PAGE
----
On a price over earnings multiple, CVX currently has a 33.56, which is in line with the S&P 500’s 24.95. However, their P/E is higher than the measures of their competitors, like Exxon Mobil’s (XOM ) at 26.38 or Royal Dutch Shell plc (ADR) (RDS-A) at 23.72.
One of the major reasons Chevron has seen a turnaround is due to the across-the-board cost reduction efforts and new production volumes that have led to free cash flow generation. Chevron has introduced several strategies such as expanding cash and earnings margins, effectively allocating capital and high-grading the portfolio. In 2017, Chevron has seen a net production growth ranging from 6-8% from 2016 (excluding any asset sales that place this year), while also reducing the capital and exploratory budget at the same time. The company has established one of the lowest discovery costs when compared to its competitors, thanks to optimizing contracting strategy and improving quality management.
Finally, Chevron has reduced its high level of investments in several large long-term projects into better margined shorter-term cycle projects. In the first quarter of 2017, Chevron called an end to its mega LNG expansion project in an effort to focus boosting returns on its already developed $88 billion investment.
The two biggest growth catalysts for Chevron going forward will come from the company’s current investments in Western Australia. The Gorgon and Wheatstone projects are centered on the discovery and production of liquefied natural gas (LNG). The Gorgon project is one of the largest natural gas projects in the world, with a total production capacity of 2.6 billion cubic feet per day. Its Wheatstone project currently has two LNG trains that have a combined capacity of 8.9 million metric tons per annum and a domestic gas plant. In conjunction with the Gorgon project, Chevron solidified itself as the leading natural gas supplier and LNG operator in the Asia-Pacific region.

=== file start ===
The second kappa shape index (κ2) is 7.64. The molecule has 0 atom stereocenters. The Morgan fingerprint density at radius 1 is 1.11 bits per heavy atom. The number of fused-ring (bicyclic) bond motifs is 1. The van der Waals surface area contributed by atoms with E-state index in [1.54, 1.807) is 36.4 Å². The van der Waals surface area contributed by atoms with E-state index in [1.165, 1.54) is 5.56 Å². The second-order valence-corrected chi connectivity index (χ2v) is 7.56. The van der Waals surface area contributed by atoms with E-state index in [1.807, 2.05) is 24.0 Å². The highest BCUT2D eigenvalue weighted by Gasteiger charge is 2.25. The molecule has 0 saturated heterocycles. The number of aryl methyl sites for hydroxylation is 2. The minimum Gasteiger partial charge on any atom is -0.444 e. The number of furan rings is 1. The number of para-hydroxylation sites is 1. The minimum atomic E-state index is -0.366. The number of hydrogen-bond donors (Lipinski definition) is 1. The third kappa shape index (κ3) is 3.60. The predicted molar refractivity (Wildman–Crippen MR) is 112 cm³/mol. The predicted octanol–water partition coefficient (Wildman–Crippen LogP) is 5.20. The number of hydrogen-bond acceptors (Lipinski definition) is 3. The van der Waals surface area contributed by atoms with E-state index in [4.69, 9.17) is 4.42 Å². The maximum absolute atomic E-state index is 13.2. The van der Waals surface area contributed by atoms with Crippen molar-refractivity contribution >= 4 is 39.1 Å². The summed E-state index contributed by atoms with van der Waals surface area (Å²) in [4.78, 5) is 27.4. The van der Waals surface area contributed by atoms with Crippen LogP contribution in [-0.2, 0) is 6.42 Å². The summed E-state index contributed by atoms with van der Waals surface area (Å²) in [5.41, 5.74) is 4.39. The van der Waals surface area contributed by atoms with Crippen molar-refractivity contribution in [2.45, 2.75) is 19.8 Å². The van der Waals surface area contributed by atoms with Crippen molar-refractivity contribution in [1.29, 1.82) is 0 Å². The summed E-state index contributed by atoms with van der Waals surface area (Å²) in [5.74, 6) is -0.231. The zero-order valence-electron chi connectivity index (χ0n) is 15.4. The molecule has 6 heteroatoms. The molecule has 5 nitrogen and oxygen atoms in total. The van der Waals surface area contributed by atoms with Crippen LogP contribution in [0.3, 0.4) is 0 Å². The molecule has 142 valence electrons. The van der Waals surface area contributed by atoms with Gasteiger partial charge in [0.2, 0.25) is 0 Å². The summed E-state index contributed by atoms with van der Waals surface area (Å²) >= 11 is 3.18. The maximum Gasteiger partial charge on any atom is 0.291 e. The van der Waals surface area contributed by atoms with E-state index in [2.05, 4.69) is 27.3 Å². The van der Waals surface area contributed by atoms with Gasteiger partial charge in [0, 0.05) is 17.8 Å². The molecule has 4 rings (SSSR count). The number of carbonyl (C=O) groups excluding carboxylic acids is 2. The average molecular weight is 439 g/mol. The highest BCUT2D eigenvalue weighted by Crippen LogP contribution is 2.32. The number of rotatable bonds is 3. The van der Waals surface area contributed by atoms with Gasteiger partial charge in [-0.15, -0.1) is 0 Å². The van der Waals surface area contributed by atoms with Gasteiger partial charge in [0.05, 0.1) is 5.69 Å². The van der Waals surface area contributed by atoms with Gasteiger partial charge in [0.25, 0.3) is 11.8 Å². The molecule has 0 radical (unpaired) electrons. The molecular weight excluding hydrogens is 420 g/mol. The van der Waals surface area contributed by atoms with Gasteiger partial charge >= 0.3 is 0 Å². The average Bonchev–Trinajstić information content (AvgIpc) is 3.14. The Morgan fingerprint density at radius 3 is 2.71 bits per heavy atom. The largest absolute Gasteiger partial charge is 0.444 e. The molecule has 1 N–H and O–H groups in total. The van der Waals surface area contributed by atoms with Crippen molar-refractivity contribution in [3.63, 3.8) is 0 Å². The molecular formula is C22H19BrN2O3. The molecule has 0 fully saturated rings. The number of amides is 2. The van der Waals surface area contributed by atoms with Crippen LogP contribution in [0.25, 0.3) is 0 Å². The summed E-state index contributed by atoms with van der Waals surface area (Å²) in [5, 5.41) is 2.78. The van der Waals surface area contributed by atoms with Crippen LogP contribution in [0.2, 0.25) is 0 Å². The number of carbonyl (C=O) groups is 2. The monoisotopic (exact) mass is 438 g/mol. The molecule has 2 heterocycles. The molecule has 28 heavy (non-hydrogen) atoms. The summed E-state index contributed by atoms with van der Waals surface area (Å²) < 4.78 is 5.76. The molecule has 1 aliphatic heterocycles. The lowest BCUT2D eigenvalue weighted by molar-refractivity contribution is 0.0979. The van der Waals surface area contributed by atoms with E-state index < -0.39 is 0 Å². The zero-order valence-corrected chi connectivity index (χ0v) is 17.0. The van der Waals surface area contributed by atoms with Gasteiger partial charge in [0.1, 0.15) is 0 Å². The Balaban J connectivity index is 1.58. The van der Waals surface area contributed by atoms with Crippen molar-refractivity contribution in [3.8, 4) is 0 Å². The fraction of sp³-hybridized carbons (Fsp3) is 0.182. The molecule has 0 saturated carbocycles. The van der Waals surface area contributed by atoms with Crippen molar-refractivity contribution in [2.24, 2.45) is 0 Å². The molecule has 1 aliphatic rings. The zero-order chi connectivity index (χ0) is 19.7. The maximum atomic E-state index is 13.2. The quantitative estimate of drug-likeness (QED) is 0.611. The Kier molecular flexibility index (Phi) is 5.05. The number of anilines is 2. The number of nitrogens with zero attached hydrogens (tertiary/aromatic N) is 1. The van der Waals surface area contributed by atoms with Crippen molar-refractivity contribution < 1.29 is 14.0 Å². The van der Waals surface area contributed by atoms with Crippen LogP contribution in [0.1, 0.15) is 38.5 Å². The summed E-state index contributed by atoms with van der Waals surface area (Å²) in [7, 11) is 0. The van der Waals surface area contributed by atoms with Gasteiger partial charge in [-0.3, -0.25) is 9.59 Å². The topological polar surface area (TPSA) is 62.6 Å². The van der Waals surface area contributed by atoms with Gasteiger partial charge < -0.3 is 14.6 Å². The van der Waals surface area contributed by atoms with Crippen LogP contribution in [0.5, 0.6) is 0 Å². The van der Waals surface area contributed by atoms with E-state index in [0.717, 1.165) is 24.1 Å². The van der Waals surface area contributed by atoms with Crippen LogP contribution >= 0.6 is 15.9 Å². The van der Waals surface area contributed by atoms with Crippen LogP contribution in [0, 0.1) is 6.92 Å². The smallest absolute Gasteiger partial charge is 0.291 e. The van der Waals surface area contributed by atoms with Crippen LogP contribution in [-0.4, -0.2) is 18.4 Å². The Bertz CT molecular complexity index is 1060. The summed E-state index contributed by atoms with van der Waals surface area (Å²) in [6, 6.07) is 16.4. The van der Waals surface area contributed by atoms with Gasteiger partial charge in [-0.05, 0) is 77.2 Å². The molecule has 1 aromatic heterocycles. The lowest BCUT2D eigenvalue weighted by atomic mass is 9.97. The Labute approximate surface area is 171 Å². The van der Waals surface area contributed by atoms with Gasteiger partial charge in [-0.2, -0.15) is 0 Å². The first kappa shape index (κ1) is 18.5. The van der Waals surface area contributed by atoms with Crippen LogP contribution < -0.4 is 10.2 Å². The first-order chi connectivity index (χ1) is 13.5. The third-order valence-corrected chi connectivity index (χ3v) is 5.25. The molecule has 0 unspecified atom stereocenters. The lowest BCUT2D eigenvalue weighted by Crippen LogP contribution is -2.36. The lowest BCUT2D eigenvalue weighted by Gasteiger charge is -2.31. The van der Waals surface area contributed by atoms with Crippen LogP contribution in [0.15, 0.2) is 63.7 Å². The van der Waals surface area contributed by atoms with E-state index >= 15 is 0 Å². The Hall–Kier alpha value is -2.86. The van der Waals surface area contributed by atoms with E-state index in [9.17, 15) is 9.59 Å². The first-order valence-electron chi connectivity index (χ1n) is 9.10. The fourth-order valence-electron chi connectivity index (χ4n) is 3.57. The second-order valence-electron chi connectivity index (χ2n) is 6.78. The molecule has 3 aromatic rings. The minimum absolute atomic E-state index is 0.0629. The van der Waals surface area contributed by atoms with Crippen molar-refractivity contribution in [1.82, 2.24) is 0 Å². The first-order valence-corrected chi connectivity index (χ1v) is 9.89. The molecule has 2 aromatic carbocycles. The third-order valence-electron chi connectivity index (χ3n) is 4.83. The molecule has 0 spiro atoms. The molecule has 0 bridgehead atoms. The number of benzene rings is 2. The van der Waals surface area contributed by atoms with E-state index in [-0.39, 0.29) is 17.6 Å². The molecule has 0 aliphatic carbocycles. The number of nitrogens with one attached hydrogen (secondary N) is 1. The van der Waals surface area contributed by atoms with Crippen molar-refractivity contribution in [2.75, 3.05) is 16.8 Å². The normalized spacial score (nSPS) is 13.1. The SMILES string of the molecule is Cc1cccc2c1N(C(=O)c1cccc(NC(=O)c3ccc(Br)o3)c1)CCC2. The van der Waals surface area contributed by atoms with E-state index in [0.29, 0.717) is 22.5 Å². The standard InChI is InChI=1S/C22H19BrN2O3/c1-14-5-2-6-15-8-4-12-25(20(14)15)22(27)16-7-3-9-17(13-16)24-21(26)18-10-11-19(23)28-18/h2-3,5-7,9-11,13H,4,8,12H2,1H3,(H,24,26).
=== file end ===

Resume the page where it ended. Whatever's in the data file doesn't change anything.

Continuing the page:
Even with oil prices falling over the last few years that have led the company to see a decline in revenues and earnings, Chevron has held true to its financial priorities by consistently paying and raising its dividends. In fact, with the price of oil going up, Chevron shareholders will most likely see a dividend hike going into 2018. Currently, the total annual amount equals $4.32 per share, for a yield of 3.71%.
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A major risk to Chevron’s recent profits would undoubtedly be a decline in the price of oil or natural gas. Falling commodity prices would lead to a narrowing of Chevron’s margins and cash flow, which would hinder the company’s ability to be both profitable as well as stand by its financial priorities. However, Morningstar research indicates that Chevron does have a modest reserve life of 12 years. With finding and development costs of $27/barrel over the past three years, there is still some room for oil prices to slide before the financials come under pressure.
Overall, it looks as if Chevron is on the rebound, seeing success in revenues and earnings growth in 2017. This is all due to a combination of increasing production and cost-saving initiatives that have caused the company to refocus its long-term outlook. Chevron’s stock will benefit if oil prices climb past $60/barrel or it continues its high output from its Western Australian LNG projects.